• Advanced security features: Mandatory Access Control (mac(9)), jails (jail(2)), ACLs, and in-kernel cryptographic device support.
  • Advanced networking features: firewall-ing, QoS management, high-performance TCP/IP networking with support for many advanced features.

    FreeBSD's in-kernel Netgraph (netgraph(4)) framework allows kernel networking modules to be connected together in flexible ways.

  • Support for advanced storage technologies: Fibre Channel, SCSI, software and hardware RAID, ATA and SATA.

    FreeBSD supports a number of filesystems, and its native UFS2 filesystem supports soft updates, snapshots and very large filesystem sizes (16TB per filesystem) [McKu1999].

    FreeBSD's in-kernel GEOM (geom(4)) framework allows kernel storage modules to be composed in flexible ways.

  • Over 24,000 ported applications, both commercial and open-source, managed via the FreeBSD ports collection.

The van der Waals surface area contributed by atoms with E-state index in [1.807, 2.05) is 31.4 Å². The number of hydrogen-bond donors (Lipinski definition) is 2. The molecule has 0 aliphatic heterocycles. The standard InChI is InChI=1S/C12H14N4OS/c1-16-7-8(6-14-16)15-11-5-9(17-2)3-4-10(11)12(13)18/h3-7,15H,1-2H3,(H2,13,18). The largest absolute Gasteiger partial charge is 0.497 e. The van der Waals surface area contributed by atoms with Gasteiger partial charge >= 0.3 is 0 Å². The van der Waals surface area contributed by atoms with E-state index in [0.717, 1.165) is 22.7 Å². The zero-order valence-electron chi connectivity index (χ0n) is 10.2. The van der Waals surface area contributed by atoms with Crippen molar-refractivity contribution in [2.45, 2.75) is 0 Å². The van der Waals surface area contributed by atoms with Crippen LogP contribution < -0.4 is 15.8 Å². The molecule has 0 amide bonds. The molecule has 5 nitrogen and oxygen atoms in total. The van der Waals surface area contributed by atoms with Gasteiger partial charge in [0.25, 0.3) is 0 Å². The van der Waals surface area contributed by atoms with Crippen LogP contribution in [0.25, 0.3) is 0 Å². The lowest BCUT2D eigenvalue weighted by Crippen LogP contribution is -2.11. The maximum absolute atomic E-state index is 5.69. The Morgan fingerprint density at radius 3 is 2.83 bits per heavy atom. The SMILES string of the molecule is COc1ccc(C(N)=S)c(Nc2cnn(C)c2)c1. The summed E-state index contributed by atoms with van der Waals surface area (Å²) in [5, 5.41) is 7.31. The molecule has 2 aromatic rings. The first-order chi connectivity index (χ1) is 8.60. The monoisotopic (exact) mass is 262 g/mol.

2.3. Organizational Structure

FreeBSD's organizational structure is non-hierarchical.

There are essentially two kinds of contributors to FreeBSD, general users of FreeBSD, and developers with write access (known as committers in the jargon) to the source base.

There are many thousands of contributors in the first group; the vast majority of contributions to FreeBSD come from individuals in this group. Commit rights (write access) to the repository are granted to individuals who contribute consistently to the project. Commit rights come with additional responsibilities, and new committers are assigned mentors to help them learn the ropes.

Figure 1. FreeBSD Organization
FreeBSD Organization

Conflict resolution is performed by a nine member Core Team that is elected from the group of committers.

FreeBSD does not have corporate committers. Individual committers are required to take responsibility for the changes they introduce to the code. The FreeBSD Committer's guide [ComGuide] documents the rules and responsibilities for committers.